Further back, Lance Mackey and Deedee Jonrowe, our cancer survivors, are both dealing with frostbite on their hands but refuse to scratch--at least so far. They both went through the chemo/radiation regime which seems to damage circulation to the extremities. That really makes them vulnerable. I expect if they do finish, this will be the last run for both of them. I am sad but that is the way life goes, not always fair or fun. Lance finally kicked his brother in the backside and told him to get on up the trail at normal speed. I think a rookie/puppy team handler is going along with Lance now. I pray for both Lance and Deedee to make it okay and not to lose fingers from their determination. Such courage and toughness! I am in awe.

So the race goes on and will probably be near the end late Tuesday, All teams must take an eight hour rest at White Mountain  (Yep, the same one as in Johnny Horton's song!) which is the next to last checkpoint some 77 miles out of Nome. So we have to figure that in to the run time for a long 200 miles before one team mushes under the burl arch in Nome.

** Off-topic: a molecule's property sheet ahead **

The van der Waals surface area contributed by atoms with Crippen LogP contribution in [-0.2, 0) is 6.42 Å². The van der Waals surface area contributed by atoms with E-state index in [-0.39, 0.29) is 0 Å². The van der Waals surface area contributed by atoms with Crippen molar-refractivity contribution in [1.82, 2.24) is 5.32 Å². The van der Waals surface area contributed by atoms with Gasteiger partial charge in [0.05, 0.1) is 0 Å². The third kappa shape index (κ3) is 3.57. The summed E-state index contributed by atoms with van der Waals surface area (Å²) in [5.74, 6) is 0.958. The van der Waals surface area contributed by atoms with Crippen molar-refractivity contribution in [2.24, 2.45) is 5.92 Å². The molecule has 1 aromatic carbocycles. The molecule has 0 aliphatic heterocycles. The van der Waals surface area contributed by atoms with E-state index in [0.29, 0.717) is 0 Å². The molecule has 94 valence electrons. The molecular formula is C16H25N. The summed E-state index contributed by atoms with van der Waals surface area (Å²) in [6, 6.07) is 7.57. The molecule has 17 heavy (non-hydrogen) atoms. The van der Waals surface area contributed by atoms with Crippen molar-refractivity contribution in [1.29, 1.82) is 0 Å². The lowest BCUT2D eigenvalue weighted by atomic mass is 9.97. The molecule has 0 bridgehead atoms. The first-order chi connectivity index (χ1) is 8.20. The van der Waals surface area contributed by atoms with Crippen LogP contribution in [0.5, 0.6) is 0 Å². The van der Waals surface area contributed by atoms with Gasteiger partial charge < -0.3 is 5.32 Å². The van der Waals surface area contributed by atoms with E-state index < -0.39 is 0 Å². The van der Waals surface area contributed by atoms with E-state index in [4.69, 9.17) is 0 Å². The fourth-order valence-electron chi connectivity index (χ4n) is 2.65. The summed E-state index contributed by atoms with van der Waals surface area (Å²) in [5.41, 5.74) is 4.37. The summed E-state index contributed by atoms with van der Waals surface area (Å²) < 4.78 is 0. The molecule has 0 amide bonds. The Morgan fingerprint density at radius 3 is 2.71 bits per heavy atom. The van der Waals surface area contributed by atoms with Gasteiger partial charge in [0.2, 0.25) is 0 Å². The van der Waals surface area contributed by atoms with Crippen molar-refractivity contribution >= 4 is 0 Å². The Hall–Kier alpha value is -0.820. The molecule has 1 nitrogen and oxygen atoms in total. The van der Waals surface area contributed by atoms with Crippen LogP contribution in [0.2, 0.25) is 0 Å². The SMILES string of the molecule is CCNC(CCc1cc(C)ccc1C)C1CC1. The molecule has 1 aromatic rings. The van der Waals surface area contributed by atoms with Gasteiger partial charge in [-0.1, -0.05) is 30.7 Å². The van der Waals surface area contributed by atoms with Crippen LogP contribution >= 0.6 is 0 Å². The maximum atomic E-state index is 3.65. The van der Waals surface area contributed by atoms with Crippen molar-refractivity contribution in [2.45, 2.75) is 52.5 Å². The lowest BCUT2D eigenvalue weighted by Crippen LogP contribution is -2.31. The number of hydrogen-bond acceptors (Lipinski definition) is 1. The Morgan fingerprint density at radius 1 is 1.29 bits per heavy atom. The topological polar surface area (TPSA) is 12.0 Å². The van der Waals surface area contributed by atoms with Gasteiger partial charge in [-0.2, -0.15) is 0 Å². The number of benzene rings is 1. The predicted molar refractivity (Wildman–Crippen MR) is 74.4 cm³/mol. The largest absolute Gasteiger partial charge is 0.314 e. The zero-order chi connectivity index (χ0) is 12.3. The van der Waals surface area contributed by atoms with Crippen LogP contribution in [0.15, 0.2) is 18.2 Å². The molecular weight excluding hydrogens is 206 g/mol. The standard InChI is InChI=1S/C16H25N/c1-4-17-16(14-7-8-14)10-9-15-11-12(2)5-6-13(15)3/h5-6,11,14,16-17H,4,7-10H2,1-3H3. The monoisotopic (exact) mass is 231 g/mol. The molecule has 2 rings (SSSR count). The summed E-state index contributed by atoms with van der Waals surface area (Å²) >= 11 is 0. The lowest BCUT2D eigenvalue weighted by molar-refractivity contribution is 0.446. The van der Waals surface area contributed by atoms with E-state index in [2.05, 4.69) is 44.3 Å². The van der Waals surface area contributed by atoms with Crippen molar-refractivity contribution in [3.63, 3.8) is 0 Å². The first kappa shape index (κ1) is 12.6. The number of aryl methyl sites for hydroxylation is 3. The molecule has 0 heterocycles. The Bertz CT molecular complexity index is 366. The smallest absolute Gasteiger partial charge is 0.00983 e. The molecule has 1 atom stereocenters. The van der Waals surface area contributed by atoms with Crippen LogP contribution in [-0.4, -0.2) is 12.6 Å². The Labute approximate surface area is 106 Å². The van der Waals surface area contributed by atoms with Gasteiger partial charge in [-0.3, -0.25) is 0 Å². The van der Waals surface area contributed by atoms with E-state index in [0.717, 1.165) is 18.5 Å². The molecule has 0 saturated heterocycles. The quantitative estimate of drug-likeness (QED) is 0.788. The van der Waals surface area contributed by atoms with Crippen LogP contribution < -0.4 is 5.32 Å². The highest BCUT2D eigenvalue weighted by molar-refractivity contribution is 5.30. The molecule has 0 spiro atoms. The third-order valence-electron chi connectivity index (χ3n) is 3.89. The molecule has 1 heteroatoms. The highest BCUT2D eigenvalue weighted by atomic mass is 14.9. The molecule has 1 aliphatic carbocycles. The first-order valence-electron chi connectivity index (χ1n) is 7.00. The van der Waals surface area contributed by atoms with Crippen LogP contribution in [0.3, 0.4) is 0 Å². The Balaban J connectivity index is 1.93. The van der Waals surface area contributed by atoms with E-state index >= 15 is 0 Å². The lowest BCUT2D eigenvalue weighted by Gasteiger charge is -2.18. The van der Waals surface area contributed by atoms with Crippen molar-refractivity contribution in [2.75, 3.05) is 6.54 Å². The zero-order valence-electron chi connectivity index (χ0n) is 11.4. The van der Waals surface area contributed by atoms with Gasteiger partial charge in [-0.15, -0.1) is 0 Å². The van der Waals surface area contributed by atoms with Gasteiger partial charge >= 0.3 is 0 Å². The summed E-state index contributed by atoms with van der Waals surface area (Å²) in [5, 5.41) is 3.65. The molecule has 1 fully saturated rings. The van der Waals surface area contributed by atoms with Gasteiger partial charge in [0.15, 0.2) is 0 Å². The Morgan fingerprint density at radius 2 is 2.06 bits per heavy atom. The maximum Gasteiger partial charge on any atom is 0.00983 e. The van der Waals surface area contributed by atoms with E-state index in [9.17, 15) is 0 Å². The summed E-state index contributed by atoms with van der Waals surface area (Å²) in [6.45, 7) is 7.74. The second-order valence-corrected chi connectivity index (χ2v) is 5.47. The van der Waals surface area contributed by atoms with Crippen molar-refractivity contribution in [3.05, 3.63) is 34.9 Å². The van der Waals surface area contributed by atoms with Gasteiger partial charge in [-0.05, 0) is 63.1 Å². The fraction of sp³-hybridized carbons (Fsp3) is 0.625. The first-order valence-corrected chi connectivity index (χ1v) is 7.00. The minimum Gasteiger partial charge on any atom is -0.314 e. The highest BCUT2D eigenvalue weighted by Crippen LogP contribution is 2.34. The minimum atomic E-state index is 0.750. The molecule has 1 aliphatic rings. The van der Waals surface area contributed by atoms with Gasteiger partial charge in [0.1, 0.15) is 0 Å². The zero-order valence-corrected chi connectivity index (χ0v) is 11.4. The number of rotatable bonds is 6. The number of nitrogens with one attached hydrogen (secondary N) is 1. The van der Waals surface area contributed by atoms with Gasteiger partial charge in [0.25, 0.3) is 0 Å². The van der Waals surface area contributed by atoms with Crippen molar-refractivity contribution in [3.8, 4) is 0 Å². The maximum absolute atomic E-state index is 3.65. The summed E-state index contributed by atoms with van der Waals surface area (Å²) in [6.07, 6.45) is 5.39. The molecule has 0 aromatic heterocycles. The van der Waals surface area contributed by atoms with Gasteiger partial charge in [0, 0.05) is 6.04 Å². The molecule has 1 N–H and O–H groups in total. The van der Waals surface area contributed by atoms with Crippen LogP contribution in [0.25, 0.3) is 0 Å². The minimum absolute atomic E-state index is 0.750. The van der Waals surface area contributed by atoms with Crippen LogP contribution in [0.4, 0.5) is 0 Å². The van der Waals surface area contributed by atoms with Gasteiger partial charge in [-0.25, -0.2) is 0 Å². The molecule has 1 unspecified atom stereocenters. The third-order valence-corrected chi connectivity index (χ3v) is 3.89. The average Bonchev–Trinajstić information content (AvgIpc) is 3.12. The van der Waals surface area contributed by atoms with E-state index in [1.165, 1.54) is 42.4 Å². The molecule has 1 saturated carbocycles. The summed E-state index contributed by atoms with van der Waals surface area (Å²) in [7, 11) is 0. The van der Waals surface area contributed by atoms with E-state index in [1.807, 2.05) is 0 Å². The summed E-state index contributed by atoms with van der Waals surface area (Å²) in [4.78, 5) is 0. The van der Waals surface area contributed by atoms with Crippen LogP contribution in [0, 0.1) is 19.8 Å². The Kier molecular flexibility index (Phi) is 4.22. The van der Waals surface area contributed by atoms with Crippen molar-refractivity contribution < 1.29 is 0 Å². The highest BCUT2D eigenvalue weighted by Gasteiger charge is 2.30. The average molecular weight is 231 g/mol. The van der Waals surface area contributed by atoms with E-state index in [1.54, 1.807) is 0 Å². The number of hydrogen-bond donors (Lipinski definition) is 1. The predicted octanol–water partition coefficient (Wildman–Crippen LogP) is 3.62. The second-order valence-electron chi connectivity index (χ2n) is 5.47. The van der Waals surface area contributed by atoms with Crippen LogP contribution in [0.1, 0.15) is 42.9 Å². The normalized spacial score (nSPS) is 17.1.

Saturday, March 14, 2015

Awesome Aliy

I do not want to jinx my gal but damn, she is running one fine race so far!!! She and Jeff King have been playing hopscotch but right now she is ahead. He is resting his dogs at the last checkpoint--Koyukuk, with two more to go before the trail leaves the Yukon to cut across to the coast. Aliy rested on the trail, as she often does, between Huslia and Koyukuk and went thru the checkpoint in four minutes flat! Not yet in are Burmeister, and the two Seaveys--that group again making up the top five. I stand by my earlier thought that this year's winner is in that group. Other serious contenders are leaving Huslia today and heading down river as well--quite a bunch of them. And the rest trail back to the run from Ruby to Galena. No telling who will get the Red Lantern this year.

The Race Watcher team got some good shots of Aliy ski-poling along the river this morning. They call her "spiderman" for those two busy arms helping the dogs. She is the only one I have heard of who uses two poles. Some use one but most pedal like riding a scooter. The method  must be working because she is still running all sixteen dogs!! I have to add that Jeff is too but I have a faint hunch he may drop some soon. They are going good but were described as glad to bed down in the straw when he stopped this time. Apparently he more or less ran straight thru from Huslia without a real stop after his 24 rest at Galena and a shorter pause at Huslia. The total distance from Huslia to Koyukuk is about 170 miles. In twenty four hours with some short that moving and grooving or what?

So the real race is on now. The two Seaveys are still challenging each other as if no one else was running but some say Dallas, the son, is going to bust loose once he gets to the coast and run like crazy. We'll see.